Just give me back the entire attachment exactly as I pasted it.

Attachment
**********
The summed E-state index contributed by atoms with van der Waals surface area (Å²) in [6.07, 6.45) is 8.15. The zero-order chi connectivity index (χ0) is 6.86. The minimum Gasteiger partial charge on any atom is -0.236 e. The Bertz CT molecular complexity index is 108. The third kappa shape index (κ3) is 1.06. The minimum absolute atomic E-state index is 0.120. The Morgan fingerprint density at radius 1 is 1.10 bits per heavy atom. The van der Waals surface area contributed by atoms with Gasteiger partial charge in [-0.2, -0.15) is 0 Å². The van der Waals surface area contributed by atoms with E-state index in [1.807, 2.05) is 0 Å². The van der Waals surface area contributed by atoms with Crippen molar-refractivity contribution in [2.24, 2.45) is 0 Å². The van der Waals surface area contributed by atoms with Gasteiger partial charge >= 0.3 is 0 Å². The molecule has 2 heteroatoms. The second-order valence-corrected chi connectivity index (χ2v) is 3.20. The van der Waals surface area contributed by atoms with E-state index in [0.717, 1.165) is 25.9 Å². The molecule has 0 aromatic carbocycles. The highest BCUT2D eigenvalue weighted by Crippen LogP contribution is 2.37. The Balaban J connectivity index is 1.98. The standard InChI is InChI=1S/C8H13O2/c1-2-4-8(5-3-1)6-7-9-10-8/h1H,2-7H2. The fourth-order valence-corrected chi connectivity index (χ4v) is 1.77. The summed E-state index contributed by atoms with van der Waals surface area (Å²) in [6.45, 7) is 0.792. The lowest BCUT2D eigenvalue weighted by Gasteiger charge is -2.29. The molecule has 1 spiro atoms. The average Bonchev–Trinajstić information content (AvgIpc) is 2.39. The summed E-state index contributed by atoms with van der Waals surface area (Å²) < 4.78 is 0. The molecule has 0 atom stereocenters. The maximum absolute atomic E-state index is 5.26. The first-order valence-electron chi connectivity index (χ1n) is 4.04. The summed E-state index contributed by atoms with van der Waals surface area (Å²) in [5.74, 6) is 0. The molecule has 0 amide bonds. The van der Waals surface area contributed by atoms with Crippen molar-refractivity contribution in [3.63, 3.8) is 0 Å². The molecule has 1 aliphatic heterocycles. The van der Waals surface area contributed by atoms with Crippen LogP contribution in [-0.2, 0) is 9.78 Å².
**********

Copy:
The summed E-state index contributed by atoms with van der Waals surface area (Å²) in [6.07, 6.45) is 8.15. The zero-order chi connectivity index (χ0) is 6.86. The minimum Gasteiger partial charge on any atom is -0.236 e. The Bertz CT molecular complexity index is 108. The third kappa shape index (κ3) is 1.06. The minimum absolute atomic E-state index is 0.120. The Morgan fingerprint density at radius 1 is 1.10 bits per heavy atom. The van der Waals surface area contributed by atoms with Gasteiger partial charge in [-0.2, -0.15) is 0 Å². The van der Waals surface area contributed by atoms with E-state index in [1.807, 2.05) is 0 Å². The van der Waals surface area contributed by atoms with Crippen molar-refractivity contribution in [2.24, 2.45) is 0 Å². The van der Waals surface area contributed by atoms with Gasteiger partial charge >= 0.3 is 0 Å². The molecule has 2 heteroatoms. The second-order valence-corrected chi connectivity index (χ2v) is 3.20. The van der Waals surface area contributed by atoms with E-state index in [0.717, 1.165) is 25.9 Å². The molecule has 0 aromatic carbocycles. The highest BCUT2D eigenvalue weighted by Crippen LogP contribution is 2.37. The Balaban J connectivity index is 1.98. The standard InChI is InChI=1S/C8H13O2/c1-2-4-8(5-3-1)6-7-9-10-8/h1H,2-7H2. The fourth-order valence-corrected chi connectivity index (χ4v) is 1.77. The summed E-state index contributed by atoms with van der Waals surface area (Å²) in [6.45, 7) is 0.792. The lowest BCUT2D eigenvalue weighted by Gasteiger charge is -2.29. The molecule has 1 spiro atoms. The average Bonchev–Trinajstić information content (AvgIpc) is 2.39. The summed E-state index contributed by atoms with van der Waals surface area (Å²) < 4.78 is 0. The molecule has 0 atom stereocenters. The maximum absolute atomic E-state index is 5.26. The first-order valence-electron chi connectivity index (χ1n) is 4.04. The summed E-state index contributed by atoms with van der Waals surface area (Å²) in [5.74, 6) is 0. The molecule has 0 amide bonds. The van der Waals surface area contributed by atoms with Crippen molar-refractivity contribution in [3.63, 3.8) is 0 Å². The molecule has 1 aliphatic heterocycles. The van der Waals surface area contributed by atoms with Crippen LogP contribution in [-0.2, 0) is 9.78 Å².